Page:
The reason for the rule is a good one and it's to protect athletes in vulnerable positions and while their are always exceptions, you can't write those into policy.Coaches/teachers have alot of influence and power over their athletes.It would be too easy for an unscupulous coach/teacher to use their power and influence. It's the whole slippery slope thing..
Submitted by: bab
January 9, 2011 No bab, there is no "fine line". It's the same as a boss/subordinate relationship. It's inappropriate.

Now back to the story, I believe I first mentioned that SW handling of the initial WP article was shabby journalism. They lended false credibility to unfound rumors and should have been held accountable. Clearly NO fact-checking was done by the SW editorial staff. You (@SW)should all be ashamed.

This may all be fishy and not add up, which it doesn't, but SW was 100 wrong in essentially reprinting the initial report, and further inserting thier own portion about USA-S misconduct guidelines. Trash journalism. Your job is to report, not make news, not to sensationalize. I'm disgusted with SW. You have a chance to be THE outlet for swim news nationally and you've blown your credibility.
Submitted by: fl_coach
January 9, 2011 FL-Coach: Bill Jewell emphatically stated in print that there were rumors he had to check out. He gave specific quotes as to their existence to the the Washington Post and USA Today. Suddenly he tells Swimming World that "none of it was true, Hutchison was never fired, never resigned, the whole thing confrontation never happen."

Yeah, there is a story here especially since it has been foreshadowed by USA Swimming's lousy followup with San Jose Aquatics and perhaps other clubs and here we have a prize club with elite athletes suddenly under suspicion.

So, YES, Swimming World is being responsible by putting these statements into the public record.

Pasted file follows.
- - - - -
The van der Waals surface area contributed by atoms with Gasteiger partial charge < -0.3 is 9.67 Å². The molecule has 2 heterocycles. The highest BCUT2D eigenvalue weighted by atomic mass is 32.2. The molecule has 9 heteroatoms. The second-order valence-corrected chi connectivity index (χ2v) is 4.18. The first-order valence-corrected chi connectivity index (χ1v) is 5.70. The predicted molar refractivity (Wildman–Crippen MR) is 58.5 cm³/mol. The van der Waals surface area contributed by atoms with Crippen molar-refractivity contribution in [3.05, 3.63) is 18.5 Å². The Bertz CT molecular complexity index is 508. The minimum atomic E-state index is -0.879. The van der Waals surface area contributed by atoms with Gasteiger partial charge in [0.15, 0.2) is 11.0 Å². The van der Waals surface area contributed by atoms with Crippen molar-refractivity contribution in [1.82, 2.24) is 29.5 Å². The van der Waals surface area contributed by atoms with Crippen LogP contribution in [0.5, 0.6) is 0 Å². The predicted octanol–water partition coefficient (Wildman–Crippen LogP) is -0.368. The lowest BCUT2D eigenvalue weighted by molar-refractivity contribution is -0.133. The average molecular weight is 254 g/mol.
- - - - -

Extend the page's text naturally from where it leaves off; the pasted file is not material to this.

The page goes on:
Submitted by: Groovydoo
January 10, 2011 Groovy, I agree it doesn't add up.

My original gripe with SW was that in the initial publication, they essentially re-printed an article that contained unsubstantiated rumors. If someone won't put their name to a rumor then it is not fit for print. And additionally they inserted the "relationship common sense guidelines" lending false credibility to those unsubstantiated rumors. It was sensationalism by the editors, and I expect more from SW, the leading swimming news outlet in the nation.

If the original piece was airtight, why do we now have this backpedaling? Did SW fact-check the store by the WP thoroughly? The WP may be a big time newspaper, but with journalism these days, was it possibly a hatchet job? There seems to be a lot more "creating" news these days instead of "reporting" news.

There's a story here alright, but we're not going to get the picture with shoddy journalism practices.
Submitted by: fl_coach
January 10, 2011 I stand corrected.
Submitted by: Groovydoo
January 10, 2011 Sorry, I didn't mean to sound like I was lecturing. It's a journalism thing that I feel strongly about for many reasons.
Submitted by: fl_coach
January 10, 2011 I don't think anyone can argue that the WP did any kind of poor reporting here. They reported the facts and quotes given to them by both Hutchison and Jewell. There were names attached to the rumors, and those names were "Sean Hutchison" and "Bill Jewell," as they both acknowledged them.

I do, however, agree that SW probably went overboard with their coverage of the sexual abuse aspect of it. It was worthy of mentioning, but over half of the article was about the sexual abuse. This probably led people to believe that the accusations were more serious than they otherwise might have been.

Swimming World isn't the ones doing the backpedaling though. Hutchison and Jewell are the ones who have retracted their previous comments.
Submitted by: swimmingfan1212
January 11, 2011 WP reporting was legit. Both Jewell and Hutchinson spoke "on the record" so they cannot throw mud at the news organization for printing what they said. The quotes were accurate and attributed appropriately. It is insulting to readers to suggest that this was a bad dream.

Very transparent what is going on here. Bad blood between Jewell and Hutchinson, hence the "dog and pony show" comment. Jewell had enough and acted out and on his own without consulting the powers that be. The heavy weights stepped and in forced them to "make up and be nice" so as not to disrupt the whole COE concept 18 months out of the Olympics.

If this whole thing "never happened" then why were the swimmers who would have been affected speaking with peers about new places to train?

Submitted by: beentheredonethat
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Sean Hutchison